5.) Fan Vote for All-Star Race Location
It’s a different approach than most, but after all, the All-Star race is supposed to be for the fans. Start the vote late in the season of the previous year and let the fans decide where they want the All-Star race to be. Without fans, NASCAR is nothing, and allowing them to set the location of this event would put them deservedly in the driver’s seat for one weekend.
Set five locations in front of fans and have them vote on it via the NASCAR app, NASCAR.com, and a number of other methods that could serve as a call to action. Then announce the location sometime during the playoffs to give fans a good amount of time to purchase tickets and set up accommodations to attend the race.
6.) Return to Roots in Nashville
Fairgrounds Speedway in Nashville used to host the Monster Energy NASCAR Cup Series, XFINITY, and Truck Series races, but the three top series haven’t visited the track since 2000. The only stock car series that currently races in Nashville is the ARCA Racing Series presented by Menards. ARCA returned to Nashville in 2015 and has returned every year ever since. A packed house last season witnessed Chad Finley and Kyle Weatherman battle one another, with Finley ultimately coming out on top to earn his first career victory.
It’s noticeable that the national series hasn’t raced at Nashville since 2000. The SAFER barrier technology hadn’t yet been developed, and if the Cup series ever returns, that will surely be the first thing that will need to be done. Other than that, why not?
7.) Primetime Midweek Racing
It’s time to try midweek racing in the ranks of NASCAR. It could be an absolute flop … but then again it could be a very successful move. No, not every race would be run during the week, but what if maybe a max of 10 of 36 races ran in primetime during the workweek?
Summertime would be a great part of the year to roll this out, being as there isn’t as much on television during the week at that time. What’s more American than racing, cracking open a cold one, and celebrating America’s independence?
Well, you’ll have to put that on hold for a few years, being as July 4th is on Wednesday this year.
Daytona is just one of the races where this concept could work for families. Throw in other destinations that have attractions around the track including Daytona and Homestead, which are on or near the beach. Make it to where families can build a vacation around the event while the kids are out of school!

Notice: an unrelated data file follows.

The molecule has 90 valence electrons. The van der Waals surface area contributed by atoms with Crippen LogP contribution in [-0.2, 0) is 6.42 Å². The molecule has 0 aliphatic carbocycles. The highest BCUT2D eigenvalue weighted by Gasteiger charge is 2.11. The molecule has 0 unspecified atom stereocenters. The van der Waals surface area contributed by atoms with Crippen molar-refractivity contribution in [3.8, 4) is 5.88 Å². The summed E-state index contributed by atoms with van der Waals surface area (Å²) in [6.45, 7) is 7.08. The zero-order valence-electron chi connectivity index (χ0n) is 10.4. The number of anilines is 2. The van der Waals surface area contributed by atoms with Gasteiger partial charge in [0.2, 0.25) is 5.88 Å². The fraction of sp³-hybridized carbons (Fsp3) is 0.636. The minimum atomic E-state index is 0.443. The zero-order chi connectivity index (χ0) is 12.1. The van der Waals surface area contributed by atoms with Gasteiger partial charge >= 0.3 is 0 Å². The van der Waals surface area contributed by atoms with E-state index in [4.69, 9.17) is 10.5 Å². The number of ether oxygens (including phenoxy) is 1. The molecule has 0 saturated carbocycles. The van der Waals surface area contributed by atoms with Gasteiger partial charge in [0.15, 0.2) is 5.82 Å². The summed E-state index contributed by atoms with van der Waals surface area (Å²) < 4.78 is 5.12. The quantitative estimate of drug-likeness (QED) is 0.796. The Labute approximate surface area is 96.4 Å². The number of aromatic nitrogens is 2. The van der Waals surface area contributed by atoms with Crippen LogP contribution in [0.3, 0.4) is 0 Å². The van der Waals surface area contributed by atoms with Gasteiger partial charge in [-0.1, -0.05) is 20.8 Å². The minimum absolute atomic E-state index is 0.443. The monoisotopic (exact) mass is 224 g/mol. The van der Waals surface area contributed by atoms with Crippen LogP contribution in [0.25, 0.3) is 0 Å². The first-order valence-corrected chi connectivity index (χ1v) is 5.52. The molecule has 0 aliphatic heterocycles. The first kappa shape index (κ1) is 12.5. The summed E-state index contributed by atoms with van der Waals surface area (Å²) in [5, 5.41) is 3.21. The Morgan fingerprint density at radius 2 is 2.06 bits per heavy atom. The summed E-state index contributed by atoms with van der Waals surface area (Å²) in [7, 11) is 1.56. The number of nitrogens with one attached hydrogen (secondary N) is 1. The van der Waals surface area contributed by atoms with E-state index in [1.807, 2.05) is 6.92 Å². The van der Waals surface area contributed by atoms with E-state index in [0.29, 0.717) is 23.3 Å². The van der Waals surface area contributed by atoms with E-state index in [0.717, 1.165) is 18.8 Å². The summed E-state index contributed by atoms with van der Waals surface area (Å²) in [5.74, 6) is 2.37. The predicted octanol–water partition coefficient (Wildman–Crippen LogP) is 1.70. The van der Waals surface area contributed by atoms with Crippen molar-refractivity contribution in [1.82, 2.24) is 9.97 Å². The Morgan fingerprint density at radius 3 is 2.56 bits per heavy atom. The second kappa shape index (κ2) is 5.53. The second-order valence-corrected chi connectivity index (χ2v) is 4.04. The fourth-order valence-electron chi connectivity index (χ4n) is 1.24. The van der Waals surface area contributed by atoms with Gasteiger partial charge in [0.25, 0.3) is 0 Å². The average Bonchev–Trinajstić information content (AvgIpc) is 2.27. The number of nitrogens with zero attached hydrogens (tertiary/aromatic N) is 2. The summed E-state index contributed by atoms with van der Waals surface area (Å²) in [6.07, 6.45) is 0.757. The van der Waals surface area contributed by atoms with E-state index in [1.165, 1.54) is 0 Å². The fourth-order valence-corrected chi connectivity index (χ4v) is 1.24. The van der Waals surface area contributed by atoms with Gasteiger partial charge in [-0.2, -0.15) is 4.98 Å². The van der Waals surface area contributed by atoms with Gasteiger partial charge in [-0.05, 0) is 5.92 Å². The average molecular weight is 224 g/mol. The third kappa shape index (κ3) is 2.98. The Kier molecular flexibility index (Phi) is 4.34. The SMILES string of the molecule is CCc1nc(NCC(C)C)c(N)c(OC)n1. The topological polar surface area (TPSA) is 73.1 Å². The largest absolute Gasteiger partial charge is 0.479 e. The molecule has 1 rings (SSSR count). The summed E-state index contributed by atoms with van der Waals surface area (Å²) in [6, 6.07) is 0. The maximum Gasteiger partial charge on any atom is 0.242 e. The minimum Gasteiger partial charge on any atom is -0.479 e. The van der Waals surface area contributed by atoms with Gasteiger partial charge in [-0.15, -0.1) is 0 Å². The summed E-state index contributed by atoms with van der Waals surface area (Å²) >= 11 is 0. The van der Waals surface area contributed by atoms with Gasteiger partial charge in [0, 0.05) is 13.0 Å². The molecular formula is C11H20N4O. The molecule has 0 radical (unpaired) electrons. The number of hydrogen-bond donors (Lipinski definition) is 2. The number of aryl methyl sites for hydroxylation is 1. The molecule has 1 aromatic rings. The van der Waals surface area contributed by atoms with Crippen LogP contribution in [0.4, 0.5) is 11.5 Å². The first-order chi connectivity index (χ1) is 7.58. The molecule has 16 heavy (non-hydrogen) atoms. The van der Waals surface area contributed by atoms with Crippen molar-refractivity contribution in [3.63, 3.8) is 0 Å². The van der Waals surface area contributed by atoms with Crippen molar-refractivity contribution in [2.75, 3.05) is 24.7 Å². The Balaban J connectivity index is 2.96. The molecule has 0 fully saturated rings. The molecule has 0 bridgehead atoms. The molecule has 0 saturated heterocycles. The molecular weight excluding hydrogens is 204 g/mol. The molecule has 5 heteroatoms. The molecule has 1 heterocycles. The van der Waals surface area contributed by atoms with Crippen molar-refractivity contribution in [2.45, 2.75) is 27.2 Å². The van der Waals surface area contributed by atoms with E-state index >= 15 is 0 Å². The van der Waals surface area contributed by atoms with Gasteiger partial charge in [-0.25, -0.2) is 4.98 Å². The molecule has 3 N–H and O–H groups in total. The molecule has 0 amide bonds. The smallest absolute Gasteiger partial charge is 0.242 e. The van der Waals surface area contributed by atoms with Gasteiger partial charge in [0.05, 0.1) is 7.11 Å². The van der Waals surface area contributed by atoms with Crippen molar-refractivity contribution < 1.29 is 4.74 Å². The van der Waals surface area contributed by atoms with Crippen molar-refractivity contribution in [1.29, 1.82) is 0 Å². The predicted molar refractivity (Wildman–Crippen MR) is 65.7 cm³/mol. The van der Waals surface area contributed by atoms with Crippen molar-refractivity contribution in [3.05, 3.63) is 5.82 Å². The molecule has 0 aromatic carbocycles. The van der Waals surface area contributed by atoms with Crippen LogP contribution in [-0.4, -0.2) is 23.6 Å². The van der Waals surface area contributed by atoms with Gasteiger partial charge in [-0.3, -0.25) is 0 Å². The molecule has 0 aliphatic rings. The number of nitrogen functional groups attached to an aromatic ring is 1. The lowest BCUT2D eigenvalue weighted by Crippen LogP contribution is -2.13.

8.) Shorten the Season
NASCAR has the longest season out of any professional sport, branching from mid-February to the end of November. While they could continue to start the season in mid-February, it may be better to end the season in October rather than November. Fewer races during the year would increase the urgency earlier in the season, reducing some of the midseason doldrums that sometimes creep up.
September and October always result in some of the best racing. Imagine having a championship crowned during the same month baseball crowns the World Series champions and some epic October sports moments could be had!
9.) Combine More Races
The West Coast Swing is one of the more successful things NASCAR has implemented in the last five years and it makes me wonder why something like this can’t be done more often. A lot of tracks are close to one another geographically, yet the series continues to move back and forth across the country. NASCAR shouldn’t travel from Martinsville to Texas then back to Bristol; instead, the order should be Texas, Martinsville, and Bristol.
Not only would this make more sense logistically, but it could also result in fans possibly attending multiple races that are closer together.
10.) Shuffle the Playoff Races Every Year
I’m sure there are regular season tracks whose fans would love to see host a playoff race. Bristol, Michigan and Auto Club are a few examples.
For some reason, the playoff tracks are always the same. True, this season the playoffs got a little bit of a facelift in the form of the addition of Las Vegas and Richmond, but maybe every year should feature different races.
Imagine Bristol or Iowa in the playoffs — or even throw in Daytona. The atmosphere at a playoff races is always different than regular season races and some fans can only go to one or two tracks. Give them the chance to see a playoff race in person!